FLORIDA'S PUSH FOR HARSHER DUI PENALTIES
Now compare this to the State of Florida, who is now also considering changes to their laws after the DUI case involving Allison Huffman, the 36-year-old who admitted on Tuesday that she was behind the wheel when tow truck operator Roger Perez-Borroto was struck and killed touching off a hit and run investigation that ultimately led to a DUI Hit & Run Investigation.
The question Perez-Borroto’s family and friends have for Florida lawmakers is why was Huffman, with a total of three (3) previous DUI arrests, was even on the road.
State Representative Scott Plakon is sponsoring HB 555, a bill which, if enacted into law, would mandate interlock devices be installed on the vehicles of even first-time DUI offenders. When asked why Florida does not have DUI laws with sharper teeth, Plakon said, “By the filing this bill, I'm suggesting that we should.” Plakon calls his bill is an incremental move in the right direction.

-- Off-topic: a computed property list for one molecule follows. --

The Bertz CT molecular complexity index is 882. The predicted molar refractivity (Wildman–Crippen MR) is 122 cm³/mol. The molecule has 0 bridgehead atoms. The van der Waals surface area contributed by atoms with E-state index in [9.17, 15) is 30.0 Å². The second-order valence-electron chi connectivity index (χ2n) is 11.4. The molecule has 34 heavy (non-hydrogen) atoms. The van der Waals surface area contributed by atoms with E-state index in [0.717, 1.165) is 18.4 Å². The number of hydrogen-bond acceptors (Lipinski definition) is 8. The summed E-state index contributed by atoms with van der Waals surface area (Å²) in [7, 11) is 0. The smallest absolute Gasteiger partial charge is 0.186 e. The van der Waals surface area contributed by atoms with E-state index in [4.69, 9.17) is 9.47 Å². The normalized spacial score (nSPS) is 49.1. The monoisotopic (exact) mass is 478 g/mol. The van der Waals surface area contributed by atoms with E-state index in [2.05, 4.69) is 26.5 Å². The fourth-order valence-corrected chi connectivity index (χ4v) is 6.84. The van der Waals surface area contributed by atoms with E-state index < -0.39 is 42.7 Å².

Last year, a 10News WTSP investigation found more than 113,000 three-time DUI offenders were still driving and statistics have shown 40 percent of drunken driving cases are downgraded or dismissed.
Just this week, 23-year-old Whitney Beall of Lakeland, who had broadcast herself driving drunk using the app Periscope, entered a plea bargained for no jail time.; but prosecutors made sure the punishment was harsher than usual for a Florida woman who streamed live video of herself driving drunk last fall.
Assistant State Attorney Lori Winstead indicated that the now 24-year-old Whitney Beall pleaded no contest last week to driving under the influence. She received a six-month license suspension, 10 days of vehicle impoundment and 12 months' probation — all common for a first-time DUI; but Beall also received 150 hours of community service and 10 days of weekend work release because she flaunted her endangering the community. The question looming is should the punishment have been harsher?